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Health Information Architectural Design: Form Following Function

Plenty of architects set out to create buildings that will stand out in Chicago's skyline, but it's rare for a structure's eye-catching design to be created solely for the purpose of helping those inside do their jobs more effectively.

The unique butterfly design of Rush University Medical Center's leading-edge new hospital, known as the Tower, came from a group of nurses and other caregivers who were intent on designing patient-care floors where they could provide the very best care.

Rush formed this group to ensure that all voices are heard as the Medical Center replaces buildings that are becoming outdated — some of them are more than 100 years old. Physician and nursing leadership was vital to the project, as these staff members received feedback from their colleagues throughout the planning process about ways to improve patient care. They conferred with the architects, who used the information to develop a striking design that focuses on improved health care — not on creating features that exist for their own sake.

"Collaboration was extremely important in creating the design — from concept to final blueprints," says Mick Zdeblick, vice president of campus transformation at Rush.

Taking form
The top five floors of the 14-floor hospital comprise the butterfly shape, which is readily identifiable as you drive down the Eisenhower Expressway.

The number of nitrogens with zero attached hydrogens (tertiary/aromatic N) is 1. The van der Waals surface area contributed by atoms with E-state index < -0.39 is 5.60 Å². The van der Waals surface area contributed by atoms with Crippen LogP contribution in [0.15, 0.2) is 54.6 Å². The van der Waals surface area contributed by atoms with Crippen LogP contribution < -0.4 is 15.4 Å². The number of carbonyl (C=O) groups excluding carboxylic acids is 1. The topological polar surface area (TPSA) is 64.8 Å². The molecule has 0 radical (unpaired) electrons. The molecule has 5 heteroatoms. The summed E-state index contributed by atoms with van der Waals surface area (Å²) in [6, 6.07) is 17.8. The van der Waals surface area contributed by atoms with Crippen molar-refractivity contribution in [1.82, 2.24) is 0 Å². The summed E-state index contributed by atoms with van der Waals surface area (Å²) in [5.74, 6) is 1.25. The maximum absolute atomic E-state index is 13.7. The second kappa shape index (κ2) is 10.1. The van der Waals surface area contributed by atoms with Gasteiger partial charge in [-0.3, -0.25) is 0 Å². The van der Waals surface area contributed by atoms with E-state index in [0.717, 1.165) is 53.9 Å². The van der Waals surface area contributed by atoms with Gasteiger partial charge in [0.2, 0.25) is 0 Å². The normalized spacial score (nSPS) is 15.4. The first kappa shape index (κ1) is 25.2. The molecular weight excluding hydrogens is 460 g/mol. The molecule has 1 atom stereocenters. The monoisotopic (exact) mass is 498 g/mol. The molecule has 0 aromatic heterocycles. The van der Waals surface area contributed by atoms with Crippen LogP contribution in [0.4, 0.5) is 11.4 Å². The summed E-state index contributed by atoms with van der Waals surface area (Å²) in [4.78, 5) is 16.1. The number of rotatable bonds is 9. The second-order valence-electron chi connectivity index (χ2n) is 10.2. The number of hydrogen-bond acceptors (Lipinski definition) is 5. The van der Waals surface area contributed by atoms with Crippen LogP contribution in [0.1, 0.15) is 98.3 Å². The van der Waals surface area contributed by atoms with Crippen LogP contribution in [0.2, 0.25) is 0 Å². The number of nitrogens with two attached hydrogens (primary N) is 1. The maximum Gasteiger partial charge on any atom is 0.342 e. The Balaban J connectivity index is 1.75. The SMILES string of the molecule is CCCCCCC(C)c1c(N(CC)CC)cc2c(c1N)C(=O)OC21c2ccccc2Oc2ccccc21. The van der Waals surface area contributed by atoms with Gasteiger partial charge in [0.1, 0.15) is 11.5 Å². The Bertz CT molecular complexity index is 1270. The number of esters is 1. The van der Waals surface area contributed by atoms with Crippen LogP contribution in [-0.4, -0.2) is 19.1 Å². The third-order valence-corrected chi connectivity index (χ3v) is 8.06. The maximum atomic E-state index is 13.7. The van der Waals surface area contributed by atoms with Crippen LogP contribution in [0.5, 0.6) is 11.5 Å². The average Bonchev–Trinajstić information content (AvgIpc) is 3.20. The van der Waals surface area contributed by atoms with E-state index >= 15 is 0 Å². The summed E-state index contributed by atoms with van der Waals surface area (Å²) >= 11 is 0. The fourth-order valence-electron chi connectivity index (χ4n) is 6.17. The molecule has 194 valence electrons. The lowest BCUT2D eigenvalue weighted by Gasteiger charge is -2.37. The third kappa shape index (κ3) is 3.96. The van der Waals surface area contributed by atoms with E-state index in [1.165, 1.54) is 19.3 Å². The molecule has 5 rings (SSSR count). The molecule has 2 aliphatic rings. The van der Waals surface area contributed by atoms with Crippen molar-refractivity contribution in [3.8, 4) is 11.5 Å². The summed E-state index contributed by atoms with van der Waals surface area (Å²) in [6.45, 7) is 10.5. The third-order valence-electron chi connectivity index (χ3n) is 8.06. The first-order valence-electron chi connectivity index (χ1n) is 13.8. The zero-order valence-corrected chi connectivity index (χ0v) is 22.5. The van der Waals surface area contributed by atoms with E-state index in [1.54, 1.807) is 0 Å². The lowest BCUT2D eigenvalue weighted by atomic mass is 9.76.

"The building design has morphed many times over six years of engineering analysis, but the butterfly has never changed," Zdeblick says. "The butterfly has always stood because it's a great design from the inside."

Architects took the traditional hospital cross shape and expanded the inside corners outward, creating the butterfly shape. This unique shape features four identical wing tips, each of which includes what Zdeblick calls a "patient-care triangle." A clinical workstation is situated at each corner of the triangle, and within the triangle are resources that clinicians require to care for patients, including medication, nourishment and linens. Nurses are able to work easily around and within the triangle. This allows them to spend most of their time in the immediate vicinity of the patient rooms, which are located along the outside edges of the building to take advantage of natural light and great views.

In addition, every clinical workstation and patient room is standardized. This means everything is in the same place, allowing staff to find what they need as quickly as possible. This is particularly important during emergencies when time is of the essence. If it hadn't been for the nurses and physicians who actually provide care in such settings, the blueprint for the new hospital could have been much different, and the butterfly design might not have taken shape.

"It's not an architectural statement," Zdeblick says. "It's a health care statement."

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Architectural Design: Form Following Function

   
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